Oh, I know, I’m over-thinking it, right.

Well here goes. Joanne from My Life Lived Full, Maureen from Kiwissoar and Gallivanta from Silkannthreades;  I’d enjoy knowing what quotes inspire or motivate you, make you laugh, or just made you stop and think. So, if you’d like to participate post 3 Quotes ( one a day) on 3 consecutive days and nominate 3 bloggers in each post to participate.

 

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(1) What Tony Veitch should have said. Newsworthy, 3news.co.nz, 20 October 2015

(2) The Most Dangerous Time, Guardian Australia.

3 days, 3 quotes: day 1

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Anti-TPPA demonstration, 15 August, 2015, Auckland, NZ. Photo: Su Leslie, 2015

Anti-TPPA demonstration, 15 August, 2015, Auckland, NZ. Photo: Su Leslie, 2015

Leanne, at Nihongojapango, is a fellow Kiwi living and working in Japan. I really enjoy her blog; not only for her observations about life in her adopted country, but because I find her thoughts on all sorts of things really resonate with me. Which I guess is a roundabout way of getting to my ready acceptance of her invitation to contribute to the 3 days, 3 quotes challenge.

The universe of possible quotes to share is vast; and trying to impose some sort of logic got me thinking about how some phrases become sufficiently meaningful that we choose to quote them — and perhaps even to live by them. For me, the decision to harvest a particular constellation of words is because their form captures an idea more strongly, more succinctly, more beautifully than I believe I could achieve myself.

A writer who consistently does this is Billy Bragg. It’s a huge bonus that his words are also song lyrics, and I get to enjoy the music as well.

So my 3 days, 3 quotes challenge posts will all feature lyrics from various songs by the “Bard of Barking“, starting with these lines from Days Like These:

Peace, bread, work, and freedom is the best
we can achieve
And wearing badges is not enough
in days like these

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Anti-TPPA demonstration, 15 August, 2015, Auckland, NZ. Photo: Su Leslie, 2015

Part of this challenge is to invite three other bloggers to contribute. I’m always a bit nervous about this. On one hand, it’s an acknowledgement that I am interested in what you have to say, and on the other, I know that we’re all pretty busy and don’t necessarily welcome an extra “opportunity” to blog. And then there is my concern that the people I don’t ask might feel slighted … you get the picture?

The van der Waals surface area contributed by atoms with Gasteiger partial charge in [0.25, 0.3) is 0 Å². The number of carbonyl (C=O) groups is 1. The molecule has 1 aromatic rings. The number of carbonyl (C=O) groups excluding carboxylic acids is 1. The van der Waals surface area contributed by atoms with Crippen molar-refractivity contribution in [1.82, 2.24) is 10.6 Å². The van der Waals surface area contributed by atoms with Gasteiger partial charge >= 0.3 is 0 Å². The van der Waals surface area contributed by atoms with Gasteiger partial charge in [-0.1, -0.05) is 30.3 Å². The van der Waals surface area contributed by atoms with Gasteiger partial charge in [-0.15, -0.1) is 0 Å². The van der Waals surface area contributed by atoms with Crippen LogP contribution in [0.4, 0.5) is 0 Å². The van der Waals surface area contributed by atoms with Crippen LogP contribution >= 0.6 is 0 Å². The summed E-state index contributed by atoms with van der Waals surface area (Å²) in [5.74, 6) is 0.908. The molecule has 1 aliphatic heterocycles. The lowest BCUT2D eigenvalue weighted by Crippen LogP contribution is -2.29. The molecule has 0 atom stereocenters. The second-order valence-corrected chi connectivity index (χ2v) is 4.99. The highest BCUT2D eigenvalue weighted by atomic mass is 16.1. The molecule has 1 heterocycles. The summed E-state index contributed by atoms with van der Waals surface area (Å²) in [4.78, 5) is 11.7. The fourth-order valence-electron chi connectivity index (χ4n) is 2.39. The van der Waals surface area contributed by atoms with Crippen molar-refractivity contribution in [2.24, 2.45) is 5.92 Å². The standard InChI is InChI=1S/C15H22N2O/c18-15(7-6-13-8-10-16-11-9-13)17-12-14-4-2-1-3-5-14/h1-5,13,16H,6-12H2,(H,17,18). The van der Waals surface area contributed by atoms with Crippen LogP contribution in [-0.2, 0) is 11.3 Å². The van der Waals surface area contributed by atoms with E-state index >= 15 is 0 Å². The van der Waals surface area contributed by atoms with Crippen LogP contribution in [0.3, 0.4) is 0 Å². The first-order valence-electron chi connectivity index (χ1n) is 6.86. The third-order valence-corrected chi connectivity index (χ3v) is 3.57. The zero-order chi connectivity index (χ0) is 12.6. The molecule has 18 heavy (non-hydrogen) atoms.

Oh, I know, I’m over-thinking it, right.

Well here goes. Raewyn at Decocraftsdigicrafts,  Janet at This, That and the Other Thing, and Meg at Move the Chair;  I’d enjoy knowing what quotes inspire or motivate you, make you laugh, or just made you stop and think. So, if you’d like to participate post 3 Quotes ( one a day) on 3 consecutive days and nominate 3 bloggers in each post to participate.

On windy days and disappointment

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Apple blossom. Photo: Su Leslie, 2014. Shot with iPhone4, edited with Snapseed and Aviary Photo Editor.

It is proving to be a miserable Spring here. Too cold to work in the garden for long and so windy that the blossoms which so recently promised so much, are struggling to remain on the trees. The lawn is spread with prematurely browning Kowhai flowers and I fear for the Tui who should be feasting on them. And although it’s getting dark later in the evenings, I’m not at all tempted to go out into the blustery twilight we are experiencing night after night.

So much for the season of rebirth and renewal.

My melancholy; my general grumpiness and sense of being somehow cheated, actually surprises me. Once upon a time — when I had a career and ambitions of corporate greatness — my life was lived so entirely in the artificial world of offices, bars and cafes that I hardly noticed the passing of the seasons. Now — when I can no longer answer the question “what do you do” according to the employment-related expectations of those who ask such a question — I am constantly and acutely aware of the natural world.

Of all the photos I have taken recently, this one captures the discontinuity and perplexity in my world right now. The flowers look staged, as though the branch has been chopped from the tree and taken indoors. It looks like an imitation of nature, re-created in the studio, and rendered in black and white for artistic emphasis.

But the shot was taken in a local park; real flowers on a real tree.

It’s just that, like our Spring, it really doesn’t seem that way.

This week the theme of Sally D’s Mobile Photography Challenge is black and white.